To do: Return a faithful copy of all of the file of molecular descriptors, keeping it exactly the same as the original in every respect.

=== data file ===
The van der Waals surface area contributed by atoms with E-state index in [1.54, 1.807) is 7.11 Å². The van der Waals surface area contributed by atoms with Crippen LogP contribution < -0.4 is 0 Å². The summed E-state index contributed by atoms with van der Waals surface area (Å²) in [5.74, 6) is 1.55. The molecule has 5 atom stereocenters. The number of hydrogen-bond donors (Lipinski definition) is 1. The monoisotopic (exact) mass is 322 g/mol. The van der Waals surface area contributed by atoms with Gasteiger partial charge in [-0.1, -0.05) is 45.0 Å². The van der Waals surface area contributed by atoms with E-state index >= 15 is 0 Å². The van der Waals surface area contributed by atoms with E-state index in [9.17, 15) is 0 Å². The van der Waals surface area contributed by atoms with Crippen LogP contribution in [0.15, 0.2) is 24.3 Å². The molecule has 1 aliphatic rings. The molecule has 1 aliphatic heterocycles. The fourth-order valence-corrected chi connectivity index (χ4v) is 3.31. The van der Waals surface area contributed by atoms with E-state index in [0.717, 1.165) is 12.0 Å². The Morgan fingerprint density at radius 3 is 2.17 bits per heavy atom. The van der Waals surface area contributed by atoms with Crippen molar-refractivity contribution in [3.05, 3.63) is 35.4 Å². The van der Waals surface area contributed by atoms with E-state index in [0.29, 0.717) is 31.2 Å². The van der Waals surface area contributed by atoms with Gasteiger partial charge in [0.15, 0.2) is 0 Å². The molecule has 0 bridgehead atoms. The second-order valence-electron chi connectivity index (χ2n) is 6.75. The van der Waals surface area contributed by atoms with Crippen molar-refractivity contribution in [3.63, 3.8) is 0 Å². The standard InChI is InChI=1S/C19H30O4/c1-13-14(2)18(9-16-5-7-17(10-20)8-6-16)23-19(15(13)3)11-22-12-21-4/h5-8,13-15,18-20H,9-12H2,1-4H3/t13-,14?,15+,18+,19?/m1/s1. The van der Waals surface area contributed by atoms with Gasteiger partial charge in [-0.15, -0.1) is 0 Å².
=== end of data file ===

The van der Waals surface area contributed by atoms with E-state index in [1.54, 1.807) is 7.11 Å². The van der Waals surface area contributed by atoms with Crippen LogP contribution < -0.4 is 0 Å². The summed E-state index contributed by atoms with van der Waals surface area (Å²) in [5.74, 6) is 1.55. The molecule has 5 atom stereocenters. The number of hydrogen-bond donors (Lipinski definition) is 1. The monoisotopic (exact) mass is 322 g/mol. The van der Waals surface area contributed by atoms with Gasteiger partial charge in [-0.1, -0.05) is 45.0 Å². The van der Waals surface area contributed by atoms with E-state index >= 15 is 0 Å². The van der Waals surface area contributed by atoms with E-state index in [9.17, 15) is 0 Å². The van der Waals surface area contributed by atoms with Crippen LogP contribution in [0.15, 0.2) is 24.3 Å². The molecule has 1 aliphatic rings. The molecule has 1 aliphatic heterocycles. The fourth-order valence-corrected chi connectivity index (χ4v) is 3.31. The van der Waals surface area contributed by atoms with E-state index in [0.717, 1.165) is 12.0 Å². The Morgan fingerprint density at radius 3 is 2.17 bits per heavy atom. The van der Waals surface area contributed by atoms with Crippen molar-refractivity contribution in [3.05, 3.63) is 35.4 Å². The van der Waals surface area contributed by atoms with E-state index in [0.29, 0.717) is 31.2 Å². The van der Waals surface area contributed by atoms with Gasteiger partial charge in [0.15, 0.2) is 0 Å². The molecule has 0 bridgehead atoms. The second-order valence-electron chi connectivity index (χ2n) is 6.75. The van der Waals surface area contributed by atoms with Crippen molar-refractivity contribution in [3.63, 3.8) is 0 Å². The standard InChI is InChI=1S/C19H30O4/c1-13-14(2)18(9-16-5-7-17(10-20)8-6-16)23-19(15(13)3)11-22-12-21-4/h5-8,13-15,18-20H,9-12H2,1-4H3/t13-,14?,15+,18+,19?/m1/s1. The van der Waals surface area contributed by atoms with Gasteiger partial charge in [-0.15, -0.1) is 0 Å².